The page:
2007 Safety and Soundness Examination Ratings and Ratings Descriptions: As Presented by the OTS to IndyMac Bank’s Management and Board of Directors on March 9, 2007:
Bank Composite: “Overall”, Rating of 2 – IndyMac Bank is fundamentally sound and stable and in substantial compliance with laws and regulations.
Bank Component: Capital, Rating of 2 – IndyMac Bank has a satisfactory capital level relative to its risk profile.
Bank Component: Assets, Rating of 2 – IndyMac Bank has satisfactory asset-quality and credit-administration practices. The level and severity of classifications and other weaknesses warrant a limited level of supervisory attention. Risk exposure is commensurate with capital protection and management’s abilities.
Bank Component: Management, Rating of 2 – IndyMac Bank has satisfactory management and board performance and riskmanagement practices relative to its size, complexity, and risk profile. Minor weaknesses may exist, but they are not material to safety and soundness and are being addressed. In general, significant risks and problems are effectively identified, measured, monitored, and controlled.
Bank Component: Earnings, Rating of 2 – IndyMac Bank’s earnings are satisfactory. Earnings are sufficient to support operations and maintain adequate capital and allowance levels. Earnings that are relatively static, or even experiencing a slight decline, may receive a 2 rating provided the institution’s level of earnings is adequate in view of the assessment factors listed above.
Bank Component: Liquidity, Rating of 2 – IndyMac Bank has satisfactory liquidity levels and funds-management practices. IndyMac Bank has access to sufficient sources of funds on acceptable terms to meet present and anticipated liquidity needs. Modest weaknesses may be evident in funds-management practices.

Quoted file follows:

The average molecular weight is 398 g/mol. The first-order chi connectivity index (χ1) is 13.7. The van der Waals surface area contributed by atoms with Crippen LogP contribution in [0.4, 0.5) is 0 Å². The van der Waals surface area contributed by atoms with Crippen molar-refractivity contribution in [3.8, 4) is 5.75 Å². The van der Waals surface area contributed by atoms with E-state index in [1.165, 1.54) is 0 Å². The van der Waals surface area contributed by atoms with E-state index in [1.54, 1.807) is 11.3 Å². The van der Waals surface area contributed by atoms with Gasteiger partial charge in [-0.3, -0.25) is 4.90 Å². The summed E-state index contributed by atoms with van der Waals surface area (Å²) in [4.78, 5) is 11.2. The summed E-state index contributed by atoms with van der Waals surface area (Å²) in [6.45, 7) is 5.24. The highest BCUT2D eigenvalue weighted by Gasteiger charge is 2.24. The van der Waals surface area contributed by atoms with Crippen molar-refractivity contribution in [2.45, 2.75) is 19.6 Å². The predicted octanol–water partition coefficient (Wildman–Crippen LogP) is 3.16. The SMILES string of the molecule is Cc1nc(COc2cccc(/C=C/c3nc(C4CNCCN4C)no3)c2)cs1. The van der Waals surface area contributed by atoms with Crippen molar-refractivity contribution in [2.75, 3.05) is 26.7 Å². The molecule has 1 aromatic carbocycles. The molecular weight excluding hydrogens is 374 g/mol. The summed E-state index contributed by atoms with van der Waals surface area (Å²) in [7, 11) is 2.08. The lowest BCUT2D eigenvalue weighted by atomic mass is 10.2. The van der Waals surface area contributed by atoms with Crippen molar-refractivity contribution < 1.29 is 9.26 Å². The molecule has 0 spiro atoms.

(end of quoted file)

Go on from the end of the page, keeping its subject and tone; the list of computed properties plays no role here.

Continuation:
Bank Component: Sensitivity to Market Risk, Rating of 2 – IndyMac Bank’s market-risk sensitivity is adequately controlled and there is only moderate potential that the earnings performance or capital position will be adversely affected. Risk-management practices are satisfactory for the size, sophistication, and market risk accepted by IndyMac Bank. The level of earnings and capital provide adequate support for the degree of market risk taken by IndyMac Bank.
You sure wouldn’t understand these positive regulatory views from the Treasury OIG’s biased and inaccurate Material Loss Report. In fact, Appendix 5 of this report (“OTS IndyMac Examination and Enforcement Actions”) only discloses negative findings/recommendations from IndyMac Bank’s annual safety and soundness examination reports and not any of the positive comments. I believe the OIG excluded positive comments from their report, because they did not fit their biased and inaccurate narrative/conclusions. (How in the world can the Treasury OIG say they conducted their material loss examination and issued their report under Generally Accepted Government Auditing Standards, when it is so biased and violates so many of those standards?). Common sense would tell you that the 2007, “2” numerical ratings (the second-best rating possible) were supported in the 2007 safety and soundness report by other more positive comments. Here are a few of the key comments: